Carmen Barnett curled up on the window seat and watched from the bay window as the sun cast its first rays on the farmstead below. Like pieces of white glitter, frost winked back at the sun from the grass and the top of the old farmhouse. If it hadn’t been for the tree falling on the house, that roof still wouldn’t be repaired. The old tool shed was leaning further to the side each year. They would have to knock it down one of these days. The white block walls of the dairy remained solid, but the windows were dark. It was milking time...somewhere. All but a few of the goats had been gone over a year now, but she rarely had time to think about them anymore. Even the old chicken coop was empty, replaced by the new one Alex had built out back. The stock pond stared up at her coldly from the tawny pasture like a huge eye, the ice-covered edges surrounding a deep blue iris. A white wisp of fog was the only clue that it was actually warmer than the crisp March morning. She sighed and wrapped her arms around her knees. It would be cold down there in that old house - cold and lonely.
Bare feet padded across the hardwood floor behind her, announcing that Alex was awake. Warm muscular arms slipped around her waist and she leaned her head back against his bare chest, gazing up into the sweet chocolate eyes. He smiled down at her.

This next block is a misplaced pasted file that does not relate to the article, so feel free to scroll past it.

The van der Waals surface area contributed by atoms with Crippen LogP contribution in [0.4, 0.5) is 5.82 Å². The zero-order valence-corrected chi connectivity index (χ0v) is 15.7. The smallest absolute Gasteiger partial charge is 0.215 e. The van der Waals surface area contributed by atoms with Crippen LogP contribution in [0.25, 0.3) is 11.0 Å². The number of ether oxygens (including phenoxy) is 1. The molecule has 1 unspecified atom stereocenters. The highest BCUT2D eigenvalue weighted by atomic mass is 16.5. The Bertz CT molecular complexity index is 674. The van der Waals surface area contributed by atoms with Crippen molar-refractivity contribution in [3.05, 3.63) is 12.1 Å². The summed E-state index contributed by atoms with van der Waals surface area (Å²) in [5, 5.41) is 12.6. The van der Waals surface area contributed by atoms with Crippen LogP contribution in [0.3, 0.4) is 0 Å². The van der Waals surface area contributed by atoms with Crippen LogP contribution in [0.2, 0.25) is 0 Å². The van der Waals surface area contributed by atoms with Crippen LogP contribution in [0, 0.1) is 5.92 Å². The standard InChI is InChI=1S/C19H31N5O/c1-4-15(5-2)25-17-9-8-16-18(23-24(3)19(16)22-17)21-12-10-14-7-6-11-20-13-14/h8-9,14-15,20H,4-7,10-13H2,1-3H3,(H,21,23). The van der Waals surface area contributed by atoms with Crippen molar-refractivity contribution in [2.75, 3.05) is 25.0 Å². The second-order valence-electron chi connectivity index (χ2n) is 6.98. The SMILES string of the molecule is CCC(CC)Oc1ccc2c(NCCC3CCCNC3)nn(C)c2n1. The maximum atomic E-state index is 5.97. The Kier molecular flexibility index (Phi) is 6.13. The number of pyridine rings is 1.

"Come back to bed, Mrs. Barnett. Your husband is hungry."
She laughed softly. "Then maybe I should cook him some breakfast."
He gathered her in his arms and gently lifted her from the couch. She squealed in mock protest and he chuckled.
"We'll worry about breakfast later - right now we have other fish to fry."
She clung to his neck as he carried her to their bedroom and gently deposited her on the bed. He disentangled her arms from his neck and crawled into bed beside her.
"The way you keep staring down at that old house makes me wonder if you're sorry you married me." He leaned over her, gazing down at her tenderly. "Is that so?"
She touched his lips with her fingertips. "You know that isn't true."
He kissed her fingers. "Never?" He stroked her cheek softly.